Visibility in the cloud is an important but difficult problem to solve. Poor visibility can lead to all kinds of security risks, from data loss to credential abuse to cloud misconfigurations. This is one of the biggest challenges facing CSOs today as they seek to adopt cloud technologies. In an April 2020 survey from Enterprise Strategy Group, researchers found that 33% of respondents believed that a lack of visibility into the activity of the infrastructure hosting their cloud-native applications was the biggest challenge with securing these applications.
The depth of visibility differs between cloud providers, and each has its own positives and negatives. This article covers some of the logging and visibility options offered by Amazon Web Services (AWS) and Google Cloud Platform (GCP), and highlights their blind spots and how to eliminate them.
Know and understand your visibility options
Cloud providers usually offer some sort of default logging or monitoring at no additional cost, but that’s never enough to get enough visibility into what’s going on in your organization. They also provide additional paid services that allow you to gain more visibility into your environments for a variety of use cases. Since each cloud provider does things slightly differently, the blind spots and lack of visibility differ from provider to provider.
The essential control plan
The “control plane” offered by a cloud provider is essentially what handles “cloud operations” or API calls. The control plane should be accessible from anywhere on the internet and this is what allows users to interact with the cloud and the resources within it. For example, API calls made through the AWS Command Line Interface (CLI) are routed through the AWS control plane, allowing you to perform actions such as launching a new Amazon Elastic Compute Cloud instance (EC2). In GCP, the control plane handles things like calls made through the “gcloud” CLI.
Visibility into API calls made in your environment is extremely important, which is why many free default logging services are provided. These include CloudTrail Event History in AWS (a 90-day history of API calls made in your account) or something like Activity Logging in GCP, which provides a broad overview of activity in a project. These default offerings have some shortcomings, however – without additional configuration, you’ll miss out on critical items.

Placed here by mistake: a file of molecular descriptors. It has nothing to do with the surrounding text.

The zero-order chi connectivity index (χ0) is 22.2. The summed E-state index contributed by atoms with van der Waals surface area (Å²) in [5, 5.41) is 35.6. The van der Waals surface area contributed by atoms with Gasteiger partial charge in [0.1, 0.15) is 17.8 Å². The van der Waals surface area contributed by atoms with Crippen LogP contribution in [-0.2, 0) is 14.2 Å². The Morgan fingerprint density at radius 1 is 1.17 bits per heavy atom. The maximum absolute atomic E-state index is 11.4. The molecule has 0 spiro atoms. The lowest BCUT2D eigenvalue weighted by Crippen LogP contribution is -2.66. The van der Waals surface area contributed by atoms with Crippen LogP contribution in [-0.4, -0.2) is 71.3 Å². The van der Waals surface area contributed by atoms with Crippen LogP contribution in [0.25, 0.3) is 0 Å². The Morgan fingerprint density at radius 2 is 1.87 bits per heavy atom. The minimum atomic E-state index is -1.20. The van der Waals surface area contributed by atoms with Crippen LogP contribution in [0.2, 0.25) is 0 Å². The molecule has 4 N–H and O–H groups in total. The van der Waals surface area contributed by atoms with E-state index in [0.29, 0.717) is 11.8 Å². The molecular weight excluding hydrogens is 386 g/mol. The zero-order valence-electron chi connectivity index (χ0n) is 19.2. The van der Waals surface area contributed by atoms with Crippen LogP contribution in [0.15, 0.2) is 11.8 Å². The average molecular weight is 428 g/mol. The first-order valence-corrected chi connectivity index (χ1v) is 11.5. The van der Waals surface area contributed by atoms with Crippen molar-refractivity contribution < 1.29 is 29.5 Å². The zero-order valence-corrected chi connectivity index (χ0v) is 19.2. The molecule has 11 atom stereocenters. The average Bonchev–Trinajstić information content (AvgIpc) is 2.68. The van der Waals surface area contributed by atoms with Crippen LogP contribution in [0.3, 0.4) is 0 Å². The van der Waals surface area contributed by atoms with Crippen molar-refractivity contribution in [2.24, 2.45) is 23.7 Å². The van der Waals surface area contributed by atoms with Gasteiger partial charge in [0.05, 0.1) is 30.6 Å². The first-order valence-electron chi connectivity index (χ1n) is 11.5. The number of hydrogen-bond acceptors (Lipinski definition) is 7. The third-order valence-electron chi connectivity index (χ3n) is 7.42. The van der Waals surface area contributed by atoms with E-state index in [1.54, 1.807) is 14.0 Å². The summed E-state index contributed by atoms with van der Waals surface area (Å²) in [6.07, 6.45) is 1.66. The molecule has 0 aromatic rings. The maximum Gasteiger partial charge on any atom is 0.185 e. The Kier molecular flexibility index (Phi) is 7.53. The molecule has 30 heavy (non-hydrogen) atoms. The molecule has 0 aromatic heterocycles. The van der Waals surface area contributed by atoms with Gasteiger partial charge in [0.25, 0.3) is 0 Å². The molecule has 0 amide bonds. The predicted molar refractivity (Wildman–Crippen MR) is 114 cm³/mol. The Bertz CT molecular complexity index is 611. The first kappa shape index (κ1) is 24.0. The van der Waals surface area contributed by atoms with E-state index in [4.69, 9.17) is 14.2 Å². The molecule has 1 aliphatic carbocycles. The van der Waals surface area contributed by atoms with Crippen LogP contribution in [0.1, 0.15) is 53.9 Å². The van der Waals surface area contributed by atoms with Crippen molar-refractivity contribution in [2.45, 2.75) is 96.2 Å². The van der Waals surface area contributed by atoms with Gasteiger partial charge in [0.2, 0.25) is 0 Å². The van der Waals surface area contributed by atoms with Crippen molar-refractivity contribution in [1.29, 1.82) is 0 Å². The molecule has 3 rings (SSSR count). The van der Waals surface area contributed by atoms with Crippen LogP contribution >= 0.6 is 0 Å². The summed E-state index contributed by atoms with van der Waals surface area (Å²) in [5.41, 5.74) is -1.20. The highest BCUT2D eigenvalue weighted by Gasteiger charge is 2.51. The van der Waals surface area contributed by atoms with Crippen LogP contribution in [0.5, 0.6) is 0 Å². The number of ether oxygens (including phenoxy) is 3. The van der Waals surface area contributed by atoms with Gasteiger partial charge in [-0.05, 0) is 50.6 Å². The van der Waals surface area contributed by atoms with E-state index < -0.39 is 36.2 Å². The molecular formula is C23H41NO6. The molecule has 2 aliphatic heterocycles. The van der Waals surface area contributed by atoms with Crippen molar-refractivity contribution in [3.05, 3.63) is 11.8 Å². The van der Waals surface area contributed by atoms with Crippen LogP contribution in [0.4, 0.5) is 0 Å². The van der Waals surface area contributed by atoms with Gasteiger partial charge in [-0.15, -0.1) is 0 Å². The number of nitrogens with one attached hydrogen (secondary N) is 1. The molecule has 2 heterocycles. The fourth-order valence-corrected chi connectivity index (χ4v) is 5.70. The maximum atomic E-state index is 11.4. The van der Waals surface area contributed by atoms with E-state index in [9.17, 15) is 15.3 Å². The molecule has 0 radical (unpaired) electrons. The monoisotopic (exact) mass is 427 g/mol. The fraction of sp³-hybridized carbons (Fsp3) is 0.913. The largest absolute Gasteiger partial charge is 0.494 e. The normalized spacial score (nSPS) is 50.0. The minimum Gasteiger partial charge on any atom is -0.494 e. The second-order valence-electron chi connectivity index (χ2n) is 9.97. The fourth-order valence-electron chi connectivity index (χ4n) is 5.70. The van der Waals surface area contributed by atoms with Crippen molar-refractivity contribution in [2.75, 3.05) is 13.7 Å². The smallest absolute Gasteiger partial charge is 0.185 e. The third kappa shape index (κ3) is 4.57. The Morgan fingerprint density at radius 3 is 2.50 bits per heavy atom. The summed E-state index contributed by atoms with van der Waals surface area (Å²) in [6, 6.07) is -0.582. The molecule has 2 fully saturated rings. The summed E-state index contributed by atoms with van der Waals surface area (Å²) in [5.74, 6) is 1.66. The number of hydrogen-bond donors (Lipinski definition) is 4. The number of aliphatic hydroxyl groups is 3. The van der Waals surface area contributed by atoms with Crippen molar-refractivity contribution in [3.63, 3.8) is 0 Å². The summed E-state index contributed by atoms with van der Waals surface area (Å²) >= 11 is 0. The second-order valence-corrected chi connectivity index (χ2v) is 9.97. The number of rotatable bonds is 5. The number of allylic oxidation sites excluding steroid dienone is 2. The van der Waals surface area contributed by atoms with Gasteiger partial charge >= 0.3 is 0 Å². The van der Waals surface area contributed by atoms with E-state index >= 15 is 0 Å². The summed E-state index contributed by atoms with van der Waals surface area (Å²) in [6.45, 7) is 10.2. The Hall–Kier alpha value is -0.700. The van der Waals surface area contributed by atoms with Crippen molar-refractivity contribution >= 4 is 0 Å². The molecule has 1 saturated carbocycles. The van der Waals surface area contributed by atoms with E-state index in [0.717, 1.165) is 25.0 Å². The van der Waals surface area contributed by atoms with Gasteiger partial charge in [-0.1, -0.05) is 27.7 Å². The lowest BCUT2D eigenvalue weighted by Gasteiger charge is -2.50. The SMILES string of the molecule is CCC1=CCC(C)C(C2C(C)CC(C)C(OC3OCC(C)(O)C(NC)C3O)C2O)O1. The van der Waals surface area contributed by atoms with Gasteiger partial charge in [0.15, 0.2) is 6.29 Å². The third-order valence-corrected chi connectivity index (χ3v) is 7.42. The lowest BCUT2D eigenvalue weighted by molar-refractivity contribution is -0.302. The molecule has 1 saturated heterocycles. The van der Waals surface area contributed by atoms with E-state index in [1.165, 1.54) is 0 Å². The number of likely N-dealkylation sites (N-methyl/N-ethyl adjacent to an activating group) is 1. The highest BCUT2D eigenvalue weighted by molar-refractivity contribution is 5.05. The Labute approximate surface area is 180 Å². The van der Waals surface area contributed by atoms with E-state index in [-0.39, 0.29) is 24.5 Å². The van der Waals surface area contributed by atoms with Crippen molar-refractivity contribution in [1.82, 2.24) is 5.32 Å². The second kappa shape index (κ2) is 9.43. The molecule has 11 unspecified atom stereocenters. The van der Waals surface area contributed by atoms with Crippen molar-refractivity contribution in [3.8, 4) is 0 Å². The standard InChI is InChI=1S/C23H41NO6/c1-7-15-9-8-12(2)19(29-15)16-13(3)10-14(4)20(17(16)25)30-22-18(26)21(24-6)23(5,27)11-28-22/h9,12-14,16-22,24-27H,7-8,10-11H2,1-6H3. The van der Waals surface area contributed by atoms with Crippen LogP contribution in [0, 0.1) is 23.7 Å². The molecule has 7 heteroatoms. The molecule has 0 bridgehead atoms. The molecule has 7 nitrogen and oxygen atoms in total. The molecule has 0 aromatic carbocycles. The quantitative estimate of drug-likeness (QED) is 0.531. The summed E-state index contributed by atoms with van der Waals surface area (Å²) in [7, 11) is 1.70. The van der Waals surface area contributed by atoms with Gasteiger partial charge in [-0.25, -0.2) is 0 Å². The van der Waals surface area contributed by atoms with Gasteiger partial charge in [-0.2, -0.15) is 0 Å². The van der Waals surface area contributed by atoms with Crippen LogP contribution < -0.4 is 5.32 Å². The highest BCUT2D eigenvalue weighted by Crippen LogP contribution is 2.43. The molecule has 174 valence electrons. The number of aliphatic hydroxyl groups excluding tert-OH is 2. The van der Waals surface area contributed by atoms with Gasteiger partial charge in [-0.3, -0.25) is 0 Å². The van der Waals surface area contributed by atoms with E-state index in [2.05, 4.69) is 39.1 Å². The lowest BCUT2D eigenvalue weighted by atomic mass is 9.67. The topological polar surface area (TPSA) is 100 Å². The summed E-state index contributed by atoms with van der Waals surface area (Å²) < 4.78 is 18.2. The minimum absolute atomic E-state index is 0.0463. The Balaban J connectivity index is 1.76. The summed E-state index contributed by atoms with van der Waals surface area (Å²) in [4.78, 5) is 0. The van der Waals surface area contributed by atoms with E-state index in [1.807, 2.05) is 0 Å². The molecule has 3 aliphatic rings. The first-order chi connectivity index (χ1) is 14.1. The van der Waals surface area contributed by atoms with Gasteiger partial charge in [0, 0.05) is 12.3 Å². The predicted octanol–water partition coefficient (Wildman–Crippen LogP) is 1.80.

To monitor the cloud control plane, you should use the built-in services provided by your cloud provider, but don’t stop there. These logs should then be exported to an external Security Information and Event Management (SIEM) solution, such as Splunk, for further analysis and alerting. These services include things like configuring AWS CloudTrail for each region and for each type of event in your organization or applying GCP audit logs to all supported services at the organization level. This will help give you the additional information needed to make more informed security decisions.
But what about the network and the hosts?
When it comes to activity within your cloud network or hosts within that network, there’s usually no default free tier to gain visibility. There may be default logging on your hosts, like bash history, but nothing aggregates those logs and gives you access to all your hosts through a unified interface.
There are many integrated and third-party offerings available to gain visibility into activity on your network and on your hosts. Some cloud workload protection platforms offer host-based monitoring and visibility that lets you detect and prevent threats in real time. Other offerings, such as AWS Virtual Private Cloud (VPC) traffic mirroring or GCP packet mirroring, can help you capture all packets within your cloud network. VPC flow logs are another useful tool for network visibility, and offerings like AWS GuardDuty can monitor these flow logs, along with DNS logs and CloudTrail logs, to detect threats and unusual activity in your environment.